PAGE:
[The following speech was delivered at the Muslim Ban Protest in Providence, RI the day after the Executive Order on immigration, 1/29/17. Shared now–both in response to the recent Supreme Court decision to partially allow the ban and also in light of finding ourselves this week at the start of a period on the Jewish calendar known as “Bein ha-Metzarim,” “between the narrow places”–with hopes of keeping us woke to Mizrayim. ]
Bo el Paroh – “GO to Pharaoh…”
These are the words from the Hebrew Bible that will be read in synagogues around the world this week – this is the command with which this week’s Torah reading opens. Moses is told he must go speak truth to power. GO TO PHAROAH. This is a call that goes out to us again and again and ever so pressingly, so very urgently, right now. Going to Pharaoh. This is what we’re doing here today.
I’m humbled and proud and despairing, outraged and heartbroken and determined as I stand with you here in this moment.
I stand with you today as a daughter – the daughter of an immigrant from Iran. When I heard the news of the Executive Order banning citizens of 7 majority Muslim countries, including Iran – I trembled to think what might have become of my own family had such an edict rained down before my father had American citizenship….
I stand with you today as a woman – a woman married to a man who is not a citizen of this country. I speak to you aware of our tremendous privilege that my husband is an Australian citizen and not a citizen of a Muslim majority country….
I stand with you today as a Jew. A Jew enraged at the thought of how many Jewish lives could have been saved if this country’s policies on refugees and immigration had been otherwise during the 30s, how many need not have perished in Europe during WWII if only Roosevelt had willed it so.
I stand with you today as a rabbi – a rabbi outraged and ashamed to hear Trump’s manipulation of a Bible quote I hold dear in his inaugural address. “The Bible tells us,” he said – “How good and pleasant it is when God’s people live together in unity.” “God’s people”?! I believe he was intending to quote Psalm 133, but his translation and application have subverted its meaning. Hineh ma tov u’ma-naim, shevet ahim gam yahad. “How good and pleasant it is when brothers dwell together in unity.” We are ALL God’s people! [ALL brothers , or—in non-binary/non-gendered terms—siblings!] This verse and this moment demand that we think expansively of brotherhood– we must be unified in that understanding and assertion…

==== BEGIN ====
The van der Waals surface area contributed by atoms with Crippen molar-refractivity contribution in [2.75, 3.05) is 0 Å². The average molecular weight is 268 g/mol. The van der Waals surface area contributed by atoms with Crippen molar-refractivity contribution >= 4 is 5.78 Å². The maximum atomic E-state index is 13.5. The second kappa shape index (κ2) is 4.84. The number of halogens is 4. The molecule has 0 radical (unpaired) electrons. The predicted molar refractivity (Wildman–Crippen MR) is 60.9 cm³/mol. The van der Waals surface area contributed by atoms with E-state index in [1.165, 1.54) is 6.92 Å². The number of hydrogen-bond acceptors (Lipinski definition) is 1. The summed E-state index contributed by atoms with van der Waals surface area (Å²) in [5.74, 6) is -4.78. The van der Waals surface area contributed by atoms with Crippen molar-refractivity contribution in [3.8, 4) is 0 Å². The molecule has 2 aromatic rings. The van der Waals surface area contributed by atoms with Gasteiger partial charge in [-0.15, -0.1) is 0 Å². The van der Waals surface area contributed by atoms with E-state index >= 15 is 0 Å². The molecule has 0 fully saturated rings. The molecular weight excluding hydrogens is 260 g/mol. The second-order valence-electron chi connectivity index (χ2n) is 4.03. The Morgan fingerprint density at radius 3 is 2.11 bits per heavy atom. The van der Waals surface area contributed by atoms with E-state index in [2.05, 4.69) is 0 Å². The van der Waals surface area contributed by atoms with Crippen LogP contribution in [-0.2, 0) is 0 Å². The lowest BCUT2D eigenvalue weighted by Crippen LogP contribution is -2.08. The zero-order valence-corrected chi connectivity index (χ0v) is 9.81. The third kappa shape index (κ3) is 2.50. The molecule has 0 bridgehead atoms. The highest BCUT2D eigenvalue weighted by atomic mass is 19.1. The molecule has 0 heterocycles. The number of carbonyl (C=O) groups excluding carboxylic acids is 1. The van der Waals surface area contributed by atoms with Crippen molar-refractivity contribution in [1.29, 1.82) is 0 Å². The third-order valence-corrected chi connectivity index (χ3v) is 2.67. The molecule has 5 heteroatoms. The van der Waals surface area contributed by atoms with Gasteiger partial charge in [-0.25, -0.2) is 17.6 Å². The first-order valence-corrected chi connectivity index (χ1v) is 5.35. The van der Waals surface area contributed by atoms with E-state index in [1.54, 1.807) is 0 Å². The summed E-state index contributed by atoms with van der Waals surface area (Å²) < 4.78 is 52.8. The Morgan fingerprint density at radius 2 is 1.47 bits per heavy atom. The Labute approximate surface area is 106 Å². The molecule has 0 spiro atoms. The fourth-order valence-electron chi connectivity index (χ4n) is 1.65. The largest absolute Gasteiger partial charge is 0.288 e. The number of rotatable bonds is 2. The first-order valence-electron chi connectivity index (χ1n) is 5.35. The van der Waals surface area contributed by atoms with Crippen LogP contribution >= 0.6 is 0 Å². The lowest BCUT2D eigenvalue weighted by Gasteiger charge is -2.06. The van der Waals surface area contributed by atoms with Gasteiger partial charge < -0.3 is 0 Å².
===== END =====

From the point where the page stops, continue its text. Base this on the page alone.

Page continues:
I stand with you today as a mother – a mother here with her three children, eager for this protest to serve as an opportunity for them to see and be part of what this verse is really about.
I stand with you today as a proud and agitated American. An American-Iranian-Jewish mother and wife and daughter of immigrants who was taught to remember: on Passover, we tell the story of Israelites in bondage and say “this year we are enslaved – next year may we be free….” Egypt, in Hebrew is Mitzrayim, and the word comes to represent the places of narrowness and constriction that we perennially face on the path toward personal and collective liberation. That is why each and every year, we say next year may we be free, because we know well that there is always more work to do on the road to redemption. I was raised to remember to care for the stranger because I was the stranger – and the oppressed, those seeking protection – because my people have been oppressed and in need of protection. I was taught to be ever vigilant against Pharaohs, to remember the Holocaust, and to never stand by while history threatens to repeat those horrors on anyone, anywhere.
This Executive Order—this Muslim Ban—is an egregious manifestation of Mitzrayim … and even if it is stayed or amended, it is clear we are going to need to remain awake and resilient…. Egypt is upon us, friends, and we’re going to need to be BRAVE, to LOVE bravely – across lines and despite fears.
We are all God’s people – we are all each other’s people. We are going to need to boldly go to Pharaoh and say LET OUR PEOPLE IN.
And this is what Emma Lazarus—the Jewish immigrant whose words grace the Statue of Liberty—meant when she famously said that “until we are all free, we are none of us free.” I wish we didn’t need a moment like this one to be reminded of this truth, but we are here recalling together today: UNTIL WE ARE ALL FREE, WE ARE NONE OF US FREE.
I’m humbled and proud and despairing, outraged and heartbroken and determined as I stand with you here in this moment – as we declare together to our Muslim neighbors, friends and students – to refugees and immigrants and international students from Syria, Iraq, Libya, Iran, Somalia, Sudan, Yemen and more: know this and hear this: you are our brothers and sisters; we will dwell with you in unity – we will fight for you. We will GO TO PHAROAH. This is our pledge.